Clearly the security officer had some serious striking experience. He did a beautiful block near the start and outclassed the other guy in all his combinations. The other guy was wildly swinging away and should have been dropped near the start, but that didn’t happen. The fight just kept going on.
Now, there’s no way to know for sure what would have happened if the fight had not been interrupted, but DFL may very well have reared it’s ugly head. Or not. Who knows? My point is that the fight continued for an uncomfortable amount of time. The longer any fight goes, the greater the chance of something unanticipated happening. (Like having your gun grabbed, but thats' a topic for another day)
You drastically increase your chances of prevailing in a violent encounter if you can end it quickly. You also greatly reduce the chances of being seriously injured.
Most no-rules street fights don’t end with good clean strikes. In fact, most people’s striking skill degrades rapidly when engaged in a real violent encounter. There seems to be a return to a more desperate style of swinging seen in non-trained fighters.
When the stakes are high and the adrenaline is coursing through their veins, all but the most disciplined fighters will revert to a more instinctual, basic style of full arm swinging strikes. I suspect this is ingrained in us on a deeper animal level. Interestingly, it's also the way young children hit, before they 'learn' how to strike.
I watched a video where a giant boxer decided he didn’t want to be arrested and fought with an officer, a man about half his size. The struggle went around the police car, the two disengaged, and reengaged, the officer tried using non-lethal use of force options, the big boxer chased him around, the officer shot him... What stuck me was how quickly the profession boxer's strikes went from focused and tight to messy and looping. And how it went to grabbing and tackling. The real stress of no rules combat made him revert back to a simpler, more gross motor skill-based style of attack.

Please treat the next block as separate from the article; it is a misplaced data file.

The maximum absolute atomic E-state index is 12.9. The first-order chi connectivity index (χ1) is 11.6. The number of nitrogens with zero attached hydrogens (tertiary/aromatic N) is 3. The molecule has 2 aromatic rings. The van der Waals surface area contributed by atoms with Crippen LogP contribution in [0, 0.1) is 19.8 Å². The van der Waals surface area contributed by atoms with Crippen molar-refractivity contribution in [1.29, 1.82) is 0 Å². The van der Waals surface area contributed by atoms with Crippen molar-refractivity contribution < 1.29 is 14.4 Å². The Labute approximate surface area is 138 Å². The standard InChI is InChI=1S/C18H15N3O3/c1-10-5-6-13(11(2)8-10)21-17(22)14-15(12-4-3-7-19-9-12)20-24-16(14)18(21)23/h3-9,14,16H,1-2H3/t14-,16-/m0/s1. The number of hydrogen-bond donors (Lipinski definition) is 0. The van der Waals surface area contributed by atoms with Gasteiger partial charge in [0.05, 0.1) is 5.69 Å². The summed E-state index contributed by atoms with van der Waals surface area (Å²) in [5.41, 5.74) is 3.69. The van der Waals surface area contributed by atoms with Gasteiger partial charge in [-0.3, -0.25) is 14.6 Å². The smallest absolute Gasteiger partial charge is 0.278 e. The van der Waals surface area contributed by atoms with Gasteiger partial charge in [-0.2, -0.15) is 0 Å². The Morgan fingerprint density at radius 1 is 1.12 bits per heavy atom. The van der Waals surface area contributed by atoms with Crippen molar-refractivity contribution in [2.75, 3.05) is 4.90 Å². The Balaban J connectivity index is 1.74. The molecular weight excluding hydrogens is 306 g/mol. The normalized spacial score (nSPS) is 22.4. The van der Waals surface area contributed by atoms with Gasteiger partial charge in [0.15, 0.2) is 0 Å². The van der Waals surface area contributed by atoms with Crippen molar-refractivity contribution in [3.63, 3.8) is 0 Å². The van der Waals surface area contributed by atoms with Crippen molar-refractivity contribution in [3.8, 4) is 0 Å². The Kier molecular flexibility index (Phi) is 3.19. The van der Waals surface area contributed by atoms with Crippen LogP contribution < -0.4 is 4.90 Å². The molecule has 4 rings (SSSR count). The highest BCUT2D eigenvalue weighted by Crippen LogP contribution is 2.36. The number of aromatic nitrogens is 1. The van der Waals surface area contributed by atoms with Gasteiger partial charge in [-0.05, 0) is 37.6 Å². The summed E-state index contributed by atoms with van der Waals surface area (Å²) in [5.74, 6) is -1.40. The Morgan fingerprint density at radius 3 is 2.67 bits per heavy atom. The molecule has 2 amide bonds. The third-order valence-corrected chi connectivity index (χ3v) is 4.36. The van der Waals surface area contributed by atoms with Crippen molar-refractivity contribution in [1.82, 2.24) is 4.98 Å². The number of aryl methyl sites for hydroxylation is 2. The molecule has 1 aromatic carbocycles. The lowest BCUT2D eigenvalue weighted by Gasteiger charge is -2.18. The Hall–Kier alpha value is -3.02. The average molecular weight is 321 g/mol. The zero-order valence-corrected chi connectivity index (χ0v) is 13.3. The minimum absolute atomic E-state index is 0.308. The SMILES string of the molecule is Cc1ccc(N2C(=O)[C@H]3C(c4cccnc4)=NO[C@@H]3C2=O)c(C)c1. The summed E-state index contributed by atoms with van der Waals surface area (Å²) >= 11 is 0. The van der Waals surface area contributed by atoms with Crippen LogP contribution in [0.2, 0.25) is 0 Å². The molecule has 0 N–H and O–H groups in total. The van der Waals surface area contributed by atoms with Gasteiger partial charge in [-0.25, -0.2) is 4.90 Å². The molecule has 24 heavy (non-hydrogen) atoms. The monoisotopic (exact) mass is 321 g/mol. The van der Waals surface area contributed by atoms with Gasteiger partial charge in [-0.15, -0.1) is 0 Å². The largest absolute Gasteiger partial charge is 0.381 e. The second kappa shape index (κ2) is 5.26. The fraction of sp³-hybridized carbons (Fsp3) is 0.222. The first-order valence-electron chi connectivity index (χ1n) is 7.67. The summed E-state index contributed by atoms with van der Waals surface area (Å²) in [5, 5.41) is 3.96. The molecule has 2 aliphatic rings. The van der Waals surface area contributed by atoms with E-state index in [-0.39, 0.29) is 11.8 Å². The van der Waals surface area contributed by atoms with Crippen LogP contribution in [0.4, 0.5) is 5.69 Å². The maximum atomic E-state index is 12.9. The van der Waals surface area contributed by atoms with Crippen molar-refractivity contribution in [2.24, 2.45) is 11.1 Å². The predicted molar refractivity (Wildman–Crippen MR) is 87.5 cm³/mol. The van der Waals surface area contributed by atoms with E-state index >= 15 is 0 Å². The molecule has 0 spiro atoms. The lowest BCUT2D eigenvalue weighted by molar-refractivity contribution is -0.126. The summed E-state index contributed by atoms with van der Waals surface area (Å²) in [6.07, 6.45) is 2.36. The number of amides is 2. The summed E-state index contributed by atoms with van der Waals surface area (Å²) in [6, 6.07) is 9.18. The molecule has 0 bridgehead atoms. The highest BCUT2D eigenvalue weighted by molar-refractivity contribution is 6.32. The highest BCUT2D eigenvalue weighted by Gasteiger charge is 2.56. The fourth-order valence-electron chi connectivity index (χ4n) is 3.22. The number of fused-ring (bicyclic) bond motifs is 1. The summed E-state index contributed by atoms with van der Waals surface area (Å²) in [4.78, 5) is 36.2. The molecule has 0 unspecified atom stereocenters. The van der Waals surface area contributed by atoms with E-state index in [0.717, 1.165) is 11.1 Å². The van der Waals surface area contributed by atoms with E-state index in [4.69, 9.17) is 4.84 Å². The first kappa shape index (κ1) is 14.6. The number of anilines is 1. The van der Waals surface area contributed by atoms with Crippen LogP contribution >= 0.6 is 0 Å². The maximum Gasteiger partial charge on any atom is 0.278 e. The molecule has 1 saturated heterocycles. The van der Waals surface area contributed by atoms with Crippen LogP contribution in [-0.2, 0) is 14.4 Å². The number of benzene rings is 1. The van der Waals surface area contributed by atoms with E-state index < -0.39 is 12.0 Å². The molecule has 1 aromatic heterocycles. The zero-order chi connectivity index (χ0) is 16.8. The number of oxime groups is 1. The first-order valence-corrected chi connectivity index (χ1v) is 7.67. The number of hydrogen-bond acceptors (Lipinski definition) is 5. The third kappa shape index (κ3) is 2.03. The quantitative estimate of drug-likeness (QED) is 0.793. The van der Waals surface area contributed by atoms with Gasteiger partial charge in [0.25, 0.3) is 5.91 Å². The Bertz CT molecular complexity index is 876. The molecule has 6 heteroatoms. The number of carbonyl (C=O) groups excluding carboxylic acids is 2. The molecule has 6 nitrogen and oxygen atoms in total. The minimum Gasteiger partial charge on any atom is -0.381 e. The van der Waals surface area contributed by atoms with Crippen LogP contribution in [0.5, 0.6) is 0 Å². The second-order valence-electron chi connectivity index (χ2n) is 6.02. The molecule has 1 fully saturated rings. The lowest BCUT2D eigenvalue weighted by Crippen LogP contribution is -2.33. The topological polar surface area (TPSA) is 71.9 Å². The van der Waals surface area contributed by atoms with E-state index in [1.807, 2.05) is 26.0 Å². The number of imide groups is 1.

Here's the video, I gave it the preface as it's only playing intermittently.
Real fights get messy. When the swing-fest ends, bodies get close, people usually get grabbed. Many go to the ground, but not always in the way some ground fighting and BJJ players might have you believe.
It’s for this reason that I’m a proponent of moving in. If I use a strike, it’s usually to achieve this goal. My strikes will most often be part of my ‘crashing in’ theory on combat entry.
If I’m against a talented striker, I’ll cover up as much as I can to reduce my chances of getting knocked out. Then I’ll crash in, using my elbows, forearms, knees or head, or a combination thereof, to get to the inside. From there I’ll go to work on whatever target presents itself. Usually a joint lock, sometimes short strikes, sometimes take downs or throws etc. The entry strikes are meant to disrupt the incoming attack, change the attackers mindset, and to overwhelm their senses temporarily.
There are, of course, risks to this approach as well, like, err, getting knocked out.
They are measured risks, though, and they're ones I'm willing to take. This method also works extremely well for situations when you are spontaneously attacked. For those times you may have registered an incoming attack or threat, but there hasn't been enough time to identify exactly what kind of attack it is. Sort of your best 'one size fits most' type of scenario.
So there you have it, a bit of a two-for-one special. I'll never stop training in punching, but I strive to have every technique I practice open up a series of options. I never want to rely on just one type of training style. Everything you do should:
1. Reduce your chances of injury
2. Improve your position
3. Worsen their position
Clearly, the best techniques do all three. Does engaging in a strike-fest accomplish these goals? That's the question we should be asking ourselves, the measuring stick we need to use. And this doesn't just apply to striking, it's a test that should be applied to all our martial training.
Food for thought.
I'd also like to welcome my new followers. I hope I don't disappoint. Thanks for joining me on my journey.